The PerrinePod Prefab: A House That Can Be Erected In Three Days
‘But this is no flimsy, mail order, do-it-yourself number, the Perrinepod is made from pre-cast, pre-stressed and tensioned concrete and is cyclone and earthquake proof.
The one-bedroom model weighs in at a hefty 114 tonnes but has a starting price tag of $125,000. A three-bedroom, two-bathroom pod starts at $250,000. If you decide you want a little more room, you can plug another pod in, or stack one on top – the pods are engineered to stack up to 30 storeys high.
While the Perrinepod’s minimalist exterior and uber-cool interior will appeal to style mavens everywhere, the proud owner of the first six pods will be a guy named Bluey, in outback WA.
“We wanted to test the logistics of installation and transport on a remote location, so Bluey’s will be the first order we meet,” architect Jean-mic Perrine says.
Since Perrine first talked about the Perrinepod in STM (January 28, 2007) the Perth architect has been inundated with enquiries from all over the world. As a result, the release of the first pods was delayed to make sure they would comply with various international codes.
“It’s right off the scale as far as compliance goes,” Perrine says. “And we wanted to make it as ecologically sustainable as possible. When we get the final environmental impact it is going to be minimal.”
Initial statistics are impressive – the ceiling has an R value of 4.9 and the wall R6.8. By comparison a typical brick-and-tile house with insulation is about R3.2 for the ceiling and R1.9 in walls.
The pod comes with a Solar Edwards Heat Pump hot water system that uses refrigeration technology in reverse to heat the water. A small electric booster motor can be powered by a solar cell for the complete environmental package.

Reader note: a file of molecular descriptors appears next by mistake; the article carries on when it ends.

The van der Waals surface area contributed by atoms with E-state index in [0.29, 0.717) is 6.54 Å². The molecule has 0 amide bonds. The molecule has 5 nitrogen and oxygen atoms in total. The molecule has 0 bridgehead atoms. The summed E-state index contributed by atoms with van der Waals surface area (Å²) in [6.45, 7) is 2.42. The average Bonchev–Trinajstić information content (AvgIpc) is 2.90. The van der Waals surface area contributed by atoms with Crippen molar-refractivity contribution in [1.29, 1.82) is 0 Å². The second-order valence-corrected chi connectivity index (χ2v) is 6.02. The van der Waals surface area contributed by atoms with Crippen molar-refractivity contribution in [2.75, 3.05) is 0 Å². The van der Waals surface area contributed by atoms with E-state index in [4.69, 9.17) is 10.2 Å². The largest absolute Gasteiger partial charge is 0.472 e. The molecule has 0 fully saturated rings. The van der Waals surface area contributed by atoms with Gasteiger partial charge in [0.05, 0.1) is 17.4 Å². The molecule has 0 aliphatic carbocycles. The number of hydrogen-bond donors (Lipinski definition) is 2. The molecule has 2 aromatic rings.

The prototype currently sits in a factory yard in Henderson like an oasis of style is a desert of cast-off boat moulds and other rusting industrial artefacts.
It has been pulled apart and put together about eight times, a process that has lead to refinements and a revised installation timetable.
“We discovered that we needed less people than we thought to erect it, but a little bit longer to do so,” Perrine says. “We now know that it takes a day to erect, a day to assess it, and a day to fix it.”
In a building climate where houses can take 18 months or more to build, it’s still incredibly fast.
The pre-cast concrete sections of the pod are manufactured in the shipbuilding precinct of Henderson by French engineer Serge Picoult’s company Accue which usually builds concrete sections for wharves and other big industrial projects.
Inside the Perrinepod has a built-in stainless steel kitchen, marble and frosted glass bathroom and smooth polished concrete floors, walls and ceilings that give you the feeling of being inside a kind of space ship. The fittings are included in the price of the pod while purpose-designed furniture can be bought separately.’
More pictures: www.perrinepod.com